There are no longer any excuses. With all the free and low cost options available today, if you have a bad website you might as well take your money and throw it out the Windows XP.
Now, while your website is never truly done, there are ways to make sure it meets the necessary requirements of the modern consumer. Here are 25 of the top reasons your website needs an upgrade, otherwise known as what not to do when building your website...you know who you are.
1. Images Are Not High Res
Your iPhone has a HD camera on it. Gone are the excuses of why your images aren't high quality.
2. Using All Stock Photos
Whether you can afford to hire a professional photographer or whether you need to give a kid from the Art Institute a break, a picture is worth a thousand words. A good website should evoke a feeling through smart text and imagery. It's extremely challenging to do that when it's someone else's image.
3. Wrong or Missing Contact Info
There are 1000+ other people in this world that probably do what you do. If your customer/client can't figure out how to get in touch with you easily they will move on to the next. Make sure your contact information is clearly visible on every page...unless you're in the CIA.
4. Not Responsive
If your first response to this was, "I get back to people within 24 hours," you're in trouble. Making sure your website is responsive means it can be viewed easily on any platform; desktop, laptop, tablet or mobile. Again there are amazing free or low cost ways to build a site that shifts content and imagery dependent upon where your user is viewing it.
5. Copy Heavy
If you have paragraph upon paragraph of information on your site, I've either bounced off or fallen asleep. The truth is that people don't read and really don't care that much about you or your product. What they do care about is how it will help them, so make sure your copy is customer centric and not just a place for you to air your ego.
6. Page Heavy
There is simply no excuse for a 50-page website unless you are a massive, multinational brand. Even then, my guess is that the analytics show that people spend 95% of their time on the homepage, services and contact pages. Make sure you build smart pages. It's about quality not quantity...yes, even for SEO.
7. No Social Links
EVERY BUSINESS NEEDS SOCIAL MEDIA. A digital footprint is critical and social pages are an important part of building that footprint. But like footprints in the sand, the impact of social will be washed away by the tide if no one can find them. Use your website real estate wisely and promote your social links.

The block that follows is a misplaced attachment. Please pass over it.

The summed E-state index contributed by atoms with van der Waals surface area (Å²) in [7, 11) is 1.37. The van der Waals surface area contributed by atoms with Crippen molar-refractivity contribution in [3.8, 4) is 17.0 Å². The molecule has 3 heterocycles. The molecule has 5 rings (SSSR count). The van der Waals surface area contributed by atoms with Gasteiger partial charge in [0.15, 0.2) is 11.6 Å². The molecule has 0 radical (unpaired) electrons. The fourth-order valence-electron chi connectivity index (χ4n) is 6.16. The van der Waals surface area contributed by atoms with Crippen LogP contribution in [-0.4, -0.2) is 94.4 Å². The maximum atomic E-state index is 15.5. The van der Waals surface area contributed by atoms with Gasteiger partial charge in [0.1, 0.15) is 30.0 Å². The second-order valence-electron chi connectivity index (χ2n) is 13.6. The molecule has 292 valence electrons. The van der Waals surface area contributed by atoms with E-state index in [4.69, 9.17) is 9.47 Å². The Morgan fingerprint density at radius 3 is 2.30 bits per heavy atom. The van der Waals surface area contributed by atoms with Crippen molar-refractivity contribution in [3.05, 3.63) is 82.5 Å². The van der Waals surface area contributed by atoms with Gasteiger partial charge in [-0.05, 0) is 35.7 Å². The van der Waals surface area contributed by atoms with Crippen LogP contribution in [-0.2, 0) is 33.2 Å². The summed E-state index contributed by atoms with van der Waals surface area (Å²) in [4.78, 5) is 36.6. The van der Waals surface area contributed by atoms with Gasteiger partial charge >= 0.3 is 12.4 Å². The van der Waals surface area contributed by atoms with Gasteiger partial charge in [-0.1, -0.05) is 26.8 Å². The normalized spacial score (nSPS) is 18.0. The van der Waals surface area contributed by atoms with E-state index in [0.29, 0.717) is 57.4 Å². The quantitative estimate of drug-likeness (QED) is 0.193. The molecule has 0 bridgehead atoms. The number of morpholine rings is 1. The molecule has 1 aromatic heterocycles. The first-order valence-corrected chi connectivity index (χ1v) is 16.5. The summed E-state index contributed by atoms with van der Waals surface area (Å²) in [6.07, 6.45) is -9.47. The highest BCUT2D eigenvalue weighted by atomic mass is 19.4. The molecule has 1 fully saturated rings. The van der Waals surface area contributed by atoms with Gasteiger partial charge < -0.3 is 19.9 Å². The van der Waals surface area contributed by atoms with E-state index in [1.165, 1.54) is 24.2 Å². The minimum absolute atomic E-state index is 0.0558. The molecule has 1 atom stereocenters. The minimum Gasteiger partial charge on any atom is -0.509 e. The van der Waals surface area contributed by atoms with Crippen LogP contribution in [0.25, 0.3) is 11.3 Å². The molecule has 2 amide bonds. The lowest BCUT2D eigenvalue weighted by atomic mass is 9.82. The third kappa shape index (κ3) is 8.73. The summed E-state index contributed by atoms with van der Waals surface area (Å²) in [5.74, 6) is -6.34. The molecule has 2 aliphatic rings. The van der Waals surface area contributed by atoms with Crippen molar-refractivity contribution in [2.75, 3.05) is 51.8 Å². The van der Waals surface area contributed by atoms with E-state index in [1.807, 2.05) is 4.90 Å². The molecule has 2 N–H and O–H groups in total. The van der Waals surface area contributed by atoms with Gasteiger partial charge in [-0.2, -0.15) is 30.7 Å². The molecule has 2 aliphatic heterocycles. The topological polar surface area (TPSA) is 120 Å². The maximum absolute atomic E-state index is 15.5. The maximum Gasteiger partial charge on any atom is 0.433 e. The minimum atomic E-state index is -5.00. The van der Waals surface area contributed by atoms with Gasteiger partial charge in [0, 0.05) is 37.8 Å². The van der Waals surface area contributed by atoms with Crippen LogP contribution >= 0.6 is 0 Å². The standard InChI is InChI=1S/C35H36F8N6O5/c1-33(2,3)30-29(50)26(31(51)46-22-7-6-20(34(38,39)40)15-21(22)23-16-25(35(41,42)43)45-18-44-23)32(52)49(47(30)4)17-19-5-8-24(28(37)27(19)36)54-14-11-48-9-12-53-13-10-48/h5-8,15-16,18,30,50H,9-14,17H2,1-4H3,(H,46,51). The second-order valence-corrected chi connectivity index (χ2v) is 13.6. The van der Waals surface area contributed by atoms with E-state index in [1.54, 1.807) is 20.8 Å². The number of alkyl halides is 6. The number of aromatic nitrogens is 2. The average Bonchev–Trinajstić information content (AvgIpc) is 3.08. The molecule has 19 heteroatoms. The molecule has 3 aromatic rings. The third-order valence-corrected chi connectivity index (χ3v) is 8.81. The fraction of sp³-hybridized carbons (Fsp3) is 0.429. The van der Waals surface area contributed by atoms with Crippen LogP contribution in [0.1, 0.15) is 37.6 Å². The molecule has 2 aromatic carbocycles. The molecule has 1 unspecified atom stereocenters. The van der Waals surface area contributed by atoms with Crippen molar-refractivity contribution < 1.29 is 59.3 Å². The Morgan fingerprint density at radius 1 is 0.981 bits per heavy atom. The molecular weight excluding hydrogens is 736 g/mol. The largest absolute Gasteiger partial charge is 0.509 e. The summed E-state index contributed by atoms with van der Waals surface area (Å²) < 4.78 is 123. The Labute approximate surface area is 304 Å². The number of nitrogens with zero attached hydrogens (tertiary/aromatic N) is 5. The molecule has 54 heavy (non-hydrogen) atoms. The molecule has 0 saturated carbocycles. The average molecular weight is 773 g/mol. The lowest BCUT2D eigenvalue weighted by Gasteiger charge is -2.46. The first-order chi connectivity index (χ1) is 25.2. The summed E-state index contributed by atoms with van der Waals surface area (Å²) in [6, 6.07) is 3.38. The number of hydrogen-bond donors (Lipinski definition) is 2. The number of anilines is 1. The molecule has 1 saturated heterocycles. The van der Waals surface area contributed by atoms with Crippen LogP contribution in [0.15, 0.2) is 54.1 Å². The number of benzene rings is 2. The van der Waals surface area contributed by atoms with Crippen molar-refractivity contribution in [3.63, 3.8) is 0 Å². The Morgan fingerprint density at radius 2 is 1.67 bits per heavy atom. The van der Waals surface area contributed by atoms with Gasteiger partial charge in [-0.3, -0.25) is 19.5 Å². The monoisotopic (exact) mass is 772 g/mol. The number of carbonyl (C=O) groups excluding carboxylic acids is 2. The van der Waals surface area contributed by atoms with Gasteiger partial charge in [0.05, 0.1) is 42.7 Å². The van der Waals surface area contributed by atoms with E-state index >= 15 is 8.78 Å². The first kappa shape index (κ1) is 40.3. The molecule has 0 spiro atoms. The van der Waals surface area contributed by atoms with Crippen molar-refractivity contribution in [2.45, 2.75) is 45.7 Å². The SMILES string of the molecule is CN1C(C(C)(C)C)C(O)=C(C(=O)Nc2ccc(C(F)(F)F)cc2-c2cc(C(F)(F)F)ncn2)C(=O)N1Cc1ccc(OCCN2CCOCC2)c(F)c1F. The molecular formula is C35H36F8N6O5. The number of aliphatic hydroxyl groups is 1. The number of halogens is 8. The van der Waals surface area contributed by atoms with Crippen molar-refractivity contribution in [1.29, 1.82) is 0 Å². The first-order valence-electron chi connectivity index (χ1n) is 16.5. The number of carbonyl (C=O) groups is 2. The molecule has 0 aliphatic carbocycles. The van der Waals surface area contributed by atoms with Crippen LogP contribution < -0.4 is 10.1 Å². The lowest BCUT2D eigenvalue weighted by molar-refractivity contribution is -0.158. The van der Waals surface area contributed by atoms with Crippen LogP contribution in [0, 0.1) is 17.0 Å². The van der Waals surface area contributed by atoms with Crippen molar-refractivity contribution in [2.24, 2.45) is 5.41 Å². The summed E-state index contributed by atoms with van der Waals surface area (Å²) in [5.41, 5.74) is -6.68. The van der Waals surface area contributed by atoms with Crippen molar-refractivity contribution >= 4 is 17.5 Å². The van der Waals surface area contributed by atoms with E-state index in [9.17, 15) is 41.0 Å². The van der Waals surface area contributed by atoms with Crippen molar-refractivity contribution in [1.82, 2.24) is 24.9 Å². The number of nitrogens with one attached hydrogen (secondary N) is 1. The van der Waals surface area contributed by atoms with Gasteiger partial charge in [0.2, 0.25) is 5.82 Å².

8. Broken Links
9. Blog or Media Pages With No Content
If you are going to build a page, populate it and keep it up to date. Otherwise take it down. It's doing more harm than good.
10. Ads Everywhere
Consumers are smart and if you're an ad whore of a website, it's a real turn off. There's a time and place for advertising effectively, but don't give it all away.
11. Wrong Email Addresses and Mismatched URLs
If your website is www.igotwhatyouneed.com and your email address is firstname.lastname@example.org you've not only missed a simple marketing opportunity, but you've also told me you are probably sitting in your mom's basement pretending to run a real business.
12. Long URLs
13. Too Much Unused Space
While I can appreciate a minimalist approach to design there needs to be a balance. Make sure you get user input if you are going the minimalist route to make sure it doesn't just look like you aren't trying.
14. Long Load Times
If your hosting service is slow and it takes more than 3 seconds to load your site or if you have heavy wallpaper image as your background and it won't load on my phone, you've lost me and probably 90% of your user base.
15. Wrong Colors
There is something to be said for color theory. Making sure you express your brand visually can be the difference between a lead and a bounce. Choose your colors wisely.
This post was originally published for INC. Magazine. To see the remaining website woes, read the rest of the article here.
Stay tuned for more from Laurel through her Inc. column 'On Brand'.